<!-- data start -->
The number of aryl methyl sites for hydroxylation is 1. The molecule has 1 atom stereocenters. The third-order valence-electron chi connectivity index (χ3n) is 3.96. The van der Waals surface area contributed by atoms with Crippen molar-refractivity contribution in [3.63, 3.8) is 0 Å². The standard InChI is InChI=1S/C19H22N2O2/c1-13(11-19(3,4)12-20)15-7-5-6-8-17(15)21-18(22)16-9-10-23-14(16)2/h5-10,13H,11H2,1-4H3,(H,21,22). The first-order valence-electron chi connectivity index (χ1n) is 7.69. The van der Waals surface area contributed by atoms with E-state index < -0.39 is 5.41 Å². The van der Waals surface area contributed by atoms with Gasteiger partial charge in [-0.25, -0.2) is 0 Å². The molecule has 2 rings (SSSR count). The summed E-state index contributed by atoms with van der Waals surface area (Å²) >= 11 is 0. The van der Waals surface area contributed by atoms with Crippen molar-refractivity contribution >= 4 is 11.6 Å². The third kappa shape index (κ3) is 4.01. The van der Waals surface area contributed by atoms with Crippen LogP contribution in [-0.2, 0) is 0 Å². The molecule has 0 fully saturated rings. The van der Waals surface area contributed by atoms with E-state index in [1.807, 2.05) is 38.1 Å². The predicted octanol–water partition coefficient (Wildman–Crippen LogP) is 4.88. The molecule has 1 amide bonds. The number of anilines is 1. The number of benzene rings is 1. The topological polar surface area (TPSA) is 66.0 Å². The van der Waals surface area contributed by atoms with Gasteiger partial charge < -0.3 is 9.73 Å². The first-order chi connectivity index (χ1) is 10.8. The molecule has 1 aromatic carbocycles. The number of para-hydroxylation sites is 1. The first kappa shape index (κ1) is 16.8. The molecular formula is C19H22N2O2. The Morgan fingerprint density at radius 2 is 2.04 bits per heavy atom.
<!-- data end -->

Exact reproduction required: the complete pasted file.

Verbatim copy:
The number of aryl methyl sites for hydroxylation is 1. The molecule has 1 atom stereocenters. The third-order valence-electron chi connectivity index (χ3n) is 3.96. The van der Waals surface area contributed by atoms with Crippen molar-refractivity contribution in [3.63, 3.8) is 0 Å². The standard InChI is InChI=1S/C19H22N2O2/c1-13(11-19(3,4)12-20)15-7-5-6-8-17(15)21-18(22)16-9-10-23-14(16)2/h5-10,13H,11H2,1-4H3,(H,21,22). The first-order valence-electron chi connectivity index (χ1n) is 7.69. The van der Waals surface area contributed by atoms with E-state index < -0.39 is 5.41 Å². The van der Waals surface area contributed by atoms with Gasteiger partial charge in [-0.25, -0.2) is 0 Å². The molecule has 2 rings (SSSR count). The summed E-state index contributed by atoms with van der Waals surface area (Å²) >= 11 is 0. The van der Waals surface area contributed by atoms with Crippen molar-refractivity contribution >= 4 is 11.6 Å². The third kappa shape index (κ3) is 4.01. The van der Waals surface area contributed by atoms with Crippen LogP contribution in [-0.2, 0) is 0 Å². The molecule has 0 fully saturated rings. The van der Waals surface area contributed by atoms with E-state index in [1.807, 2.05) is 38.1 Å². The predicted octanol–water partition coefficient (Wildman–Crippen LogP) is 4.88. The molecule has 1 amide bonds. The number of anilines is 1. The number of benzene rings is 1. The topological polar surface area (TPSA) is 66.0 Å². The van der Waals surface area contributed by atoms with Gasteiger partial charge < -0.3 is 9.73 Å². The first-order chi connectivity index (χ1) is 10.8. The molecule has 1 aromatic carbocycles. The number of para-hydroxylation sites is 1. The first kappa shape index (κ1) is 16.8. The molecular formula is C19H22N2O2. The Morgan fingerprint density at radius 2 is 2.04 bits per heavy atom.